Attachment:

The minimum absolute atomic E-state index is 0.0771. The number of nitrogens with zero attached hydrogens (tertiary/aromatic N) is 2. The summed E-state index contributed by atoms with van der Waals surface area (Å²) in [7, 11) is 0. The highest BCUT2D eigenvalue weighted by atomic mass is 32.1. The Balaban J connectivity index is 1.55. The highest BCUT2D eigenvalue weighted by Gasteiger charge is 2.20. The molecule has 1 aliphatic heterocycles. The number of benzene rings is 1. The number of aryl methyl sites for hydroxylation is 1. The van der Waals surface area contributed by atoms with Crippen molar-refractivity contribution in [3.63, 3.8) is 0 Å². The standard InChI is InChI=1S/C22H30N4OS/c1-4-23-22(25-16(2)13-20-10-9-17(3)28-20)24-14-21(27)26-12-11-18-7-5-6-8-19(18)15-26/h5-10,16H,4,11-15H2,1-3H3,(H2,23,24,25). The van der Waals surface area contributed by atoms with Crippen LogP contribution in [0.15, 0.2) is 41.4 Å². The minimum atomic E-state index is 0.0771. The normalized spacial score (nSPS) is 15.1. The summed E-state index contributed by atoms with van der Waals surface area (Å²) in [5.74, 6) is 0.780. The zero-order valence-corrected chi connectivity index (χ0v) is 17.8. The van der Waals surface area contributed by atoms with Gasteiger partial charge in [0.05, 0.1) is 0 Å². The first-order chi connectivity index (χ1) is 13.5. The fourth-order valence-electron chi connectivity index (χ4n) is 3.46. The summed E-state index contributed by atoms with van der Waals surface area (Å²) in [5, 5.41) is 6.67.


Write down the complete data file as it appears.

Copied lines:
The minimum absolute atomic E-state index is 0.0771. The number of nitrogens with zero attached hydrogens (tertiary/aromatic N) is 2. The summed E-state index contributed by atoms with van der Waals surface area (Å²) in [7, 11) is 0. The highest BCUT2D eigenvalue weighted by atomic mass is 32.1. The Balaban J connectivity index is 1.55. The highest BCUT2D eigenvalue weighted by Gasteiger charge is 2.20. The molecule has 1 aliphatic heterocycles. The number of benzene rings is 1. The number of aryl methyl sites for hydroxylation is 1. The van der Waals surface area contributed by atoms with Crippen molar-refractivity contribution in [3.63, 3.8) is 0 Å². The standard InChI is InChI=1S/C22H30N4OS/c1-4-23-22(25-16(2)13-20-10-9-17(3)28-20)24-14-21(27)26-12-11-18-7-5-6-8-19(18)15-26/h5-10,16H,4,11-15H2,1-3H3,(H2,23,24,25). The van der Waals surface area contributed by atoms with Crippen LogP contribution in [0.15, 0.2) is 41.4 Å². The minimum atomic E-state index is 0.0771. The normalized spacial score (nSPS) is 15.1. The summed E-state index contributed by atoms with van der Waals surface area (Å²) in [5.74, 6) is 0.780. The zero-order valence-corrected chi connectivity index (χ0v) is 17.8. The van der Waals surface area contributed by atoms with Gasteiger partial charge in [0.05, 0.1) is 0 Å². The first-order chi connectivity index (χ1) is 13.5. The fourth-order valence-electron chi connectivity index (χ4n) is 3.46. The summed E-state index contributed by atoms with van der Waals surface area (Å²) in [5, 5.41) is 6.67.